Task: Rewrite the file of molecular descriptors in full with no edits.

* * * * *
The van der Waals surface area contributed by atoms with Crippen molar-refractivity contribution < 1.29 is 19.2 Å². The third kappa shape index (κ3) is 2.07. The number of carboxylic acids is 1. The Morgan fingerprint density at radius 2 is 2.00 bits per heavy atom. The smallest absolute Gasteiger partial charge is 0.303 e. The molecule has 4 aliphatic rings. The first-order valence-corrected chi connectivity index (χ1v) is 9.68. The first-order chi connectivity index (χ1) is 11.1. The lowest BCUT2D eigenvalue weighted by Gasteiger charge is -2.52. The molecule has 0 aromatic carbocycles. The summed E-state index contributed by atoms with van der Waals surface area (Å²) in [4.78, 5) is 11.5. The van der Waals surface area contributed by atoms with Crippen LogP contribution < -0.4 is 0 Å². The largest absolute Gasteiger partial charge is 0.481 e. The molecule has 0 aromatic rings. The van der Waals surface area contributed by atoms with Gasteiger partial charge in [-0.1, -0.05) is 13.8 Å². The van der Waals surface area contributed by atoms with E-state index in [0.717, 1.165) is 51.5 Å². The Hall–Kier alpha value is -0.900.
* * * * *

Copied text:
The van der Waals surface area contributed by atoms with Crippen molar-refractivity contribution < 1.29 is 19.2 Å². The third kappa shape index (κ3) is 2.07. The number of carboxylic acids is 1. The Morgan fingerprint density at radius 2 is 2.00 bits per heavy atom. The smallest absolute Gasteiger partial charge is 0.303 e. The molecule has 4 aliphatic rings. The first-order valence-corrected chi connectivity index (χ1v) is 9.68. The first-order chi connectivity index (χ1) is 11.1. The lowest BCUT2D eigenvalue weighted by Gasteiger charge is -2.52. The molecule has 0 aromatic carbocycles. The summed E-state index contributed by atoms with van der Waals surface area (Å²) in [4.78, 5) is 11.5. The van der Waals surface area contributed by atoms with Crippen LogP contribution < -0.4 is 0 Å². The largest absolute Gasteiger partial charge is 0.481 e. The molecule has 0 aromatic rings. The van der Waals surface area contributed by atoms with Gasteiger partial charge in [-0.1, -0.05) is 13.8 Å². The van der Waals surface area contributed by atoms with E-state index in [0.717, 1.165) is 51.5 Å². The Hall–Kier alpha value is -0.900.